More about the Organizers 

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Neighborhood Table, with Nodes Lit Up by Twitter Activity

Third Place Technologies is a nonprofit organization focused on exploring new ways to leverage social media, open data, and collective action technologies toward a smarter, better society.   They are currently focused on fostering innovative communities of practice in the Pacific Northwest, including the art and tech and civic tech communities.

Totally Legit (formerly Recreational Light and Magic) is a Seattle-based, interdisciplinary group of artists, technologists, designers, builders, and community organizers who share a passion for collaborative installations at the intersection of art, technology, and the built environments. They have strong ties to the town of Skykomish as the home of their Skywalker Cabin, a creative collaboration retreat space.  Recent projects include Attacks from Mars, a giant pinball machine with interactive lighting, The Skykomish Bridge Project, a public art installation transforming the Skykomish bridge through reactive lighting, and the Zymphonic Wormhole, a giant wormhole structure with reactive lighting and sound, for which they received a grant from Burning Man.  See http://TotallyLegitLLC.com.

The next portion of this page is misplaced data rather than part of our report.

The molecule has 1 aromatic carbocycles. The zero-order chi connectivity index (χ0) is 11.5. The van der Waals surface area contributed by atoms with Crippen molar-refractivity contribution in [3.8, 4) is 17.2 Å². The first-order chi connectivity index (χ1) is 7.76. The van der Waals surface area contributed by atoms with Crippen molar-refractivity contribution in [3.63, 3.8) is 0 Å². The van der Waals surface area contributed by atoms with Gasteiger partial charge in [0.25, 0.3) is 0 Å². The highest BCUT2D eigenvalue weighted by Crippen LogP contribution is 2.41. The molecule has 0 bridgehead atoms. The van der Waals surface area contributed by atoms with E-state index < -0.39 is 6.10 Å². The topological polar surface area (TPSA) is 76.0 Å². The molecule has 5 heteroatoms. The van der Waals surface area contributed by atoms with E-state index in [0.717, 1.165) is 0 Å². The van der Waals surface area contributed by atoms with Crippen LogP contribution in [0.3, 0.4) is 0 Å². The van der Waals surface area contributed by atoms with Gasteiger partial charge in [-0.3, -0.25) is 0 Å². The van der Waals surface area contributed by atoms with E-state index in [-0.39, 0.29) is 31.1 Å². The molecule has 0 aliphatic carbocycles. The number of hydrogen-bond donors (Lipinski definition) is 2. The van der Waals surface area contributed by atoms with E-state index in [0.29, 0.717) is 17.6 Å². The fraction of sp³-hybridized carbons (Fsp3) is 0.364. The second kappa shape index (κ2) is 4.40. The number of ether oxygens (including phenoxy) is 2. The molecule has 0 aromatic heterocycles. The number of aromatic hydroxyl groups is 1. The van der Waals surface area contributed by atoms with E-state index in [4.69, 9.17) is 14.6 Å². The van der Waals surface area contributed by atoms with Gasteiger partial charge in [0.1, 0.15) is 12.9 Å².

PrintShelly Farnham is an artist, technologist, community organizer, and founder of Third Place Technologies — and the lead organizer for Electric Sky.   She has a B.A.  from Georgetown University double majoring in Fine Art (oil painting) and Psychology, and a Ph.D. in Social Psychology from the University of Washington, leading to a career in community technology R&D.  While working as a research scientist in technology research labs in the past fifteen years, her artwork has simultaneously evolved into large scale, collaborative installations, many of which incorporate interactive technology and social media.   As a community organizer she has played the lead role for many arts organizations, arts fundraising events, art exhibitions,  and large scale art projects.  Most recently, her organizing efforts have focused on developing the community of people in the Pacific Northwest at the intersection of art and technology, such as the recent Art and Technology Workshop, 5 years as Dorkbot lead, curated exhibitions including Oscillate, Winter Lights, and People Doing Strange Things with Electricity, the formation of her art/tech group Totally Legit (formerly Recreational Light and Magic), and a one day arts/tech conference called Frayed Wire.  Learn more about her career as an artist at http://ShellyDianeFarnham.com, and her career as a scientist/technologist at http://thirdplacetechnologies.com/shelly-farnhams-biographical-statement/.